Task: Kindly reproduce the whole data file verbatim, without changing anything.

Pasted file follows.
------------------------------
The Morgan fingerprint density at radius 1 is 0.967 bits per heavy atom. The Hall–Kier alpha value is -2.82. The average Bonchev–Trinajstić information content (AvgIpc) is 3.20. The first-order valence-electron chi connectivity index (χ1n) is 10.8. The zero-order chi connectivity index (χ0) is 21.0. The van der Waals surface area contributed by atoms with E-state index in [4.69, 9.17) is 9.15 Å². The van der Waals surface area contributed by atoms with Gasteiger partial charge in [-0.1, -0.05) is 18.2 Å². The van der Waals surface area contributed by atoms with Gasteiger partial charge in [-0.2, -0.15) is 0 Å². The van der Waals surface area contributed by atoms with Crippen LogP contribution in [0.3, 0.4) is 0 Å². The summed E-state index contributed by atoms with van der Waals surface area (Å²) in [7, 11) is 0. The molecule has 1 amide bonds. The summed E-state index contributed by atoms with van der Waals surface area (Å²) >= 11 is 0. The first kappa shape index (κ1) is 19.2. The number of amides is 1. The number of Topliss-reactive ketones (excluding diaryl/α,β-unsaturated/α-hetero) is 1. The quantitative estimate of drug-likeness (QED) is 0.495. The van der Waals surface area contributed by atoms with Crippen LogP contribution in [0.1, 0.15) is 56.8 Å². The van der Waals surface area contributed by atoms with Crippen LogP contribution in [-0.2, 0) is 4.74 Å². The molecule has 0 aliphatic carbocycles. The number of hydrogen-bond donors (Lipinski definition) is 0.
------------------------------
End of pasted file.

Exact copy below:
The Morgan fingerprint density at radius 1 is 0.967 bits per heavy atom. The Hall–Kier alpha value is -2.82. The average Bonchev–Trinajstić information content (AvgIpc) is 3.20. The first-order valence-electron chi connectivity index (χ1n) is 10.8. The zero-order chi connectivity index (χ0) is 21.0. The van der Waals surface area contributed by atoms with E-state index in [4.69, 9.17) is 9.15 Å². The van der Waals surface area contributed by atoms with Gasteiger partial charge in [-0.1, -0.05) is 18.2 Å². The van der Waals surface area contributed by atoms with Gasteiger partial charge in [-0.2, -0.15) is 0 Å². The van der Waals surface area contributed by atoms with Crippen LogP contribution in [0.3, 0.4) is 0 Å². The summed E-state index contributed by atoms with van der Waals surface area (Å²) in [7, 11) is 0. The molecule has 1 amide bonds. The summed E-state index contributed by atoms with van der Waals surface area (Å²) >= 11 is 0. The first kappa shape index (κ1) is 19.2. The number of amides is 1. The number of Topliss-reactive ketones (excluding diaryl/α,β-unsaturated/α-hetero) is 1. The quantitative estimate of drug-likeness (QED) is 0.495. The van der Waals surface area contributed by atoms with Crippen LogP contribution in [0.1, 0.15) is 56.8 Å². The van der Waals surface area contributed by atoms with Crippen LogP contribution in [-0.2, 0) is 4.74 Å². The molecule has 0 aliphatic carbocycles. The number of hydrogen-bond donors (Lipinski definition) is 0.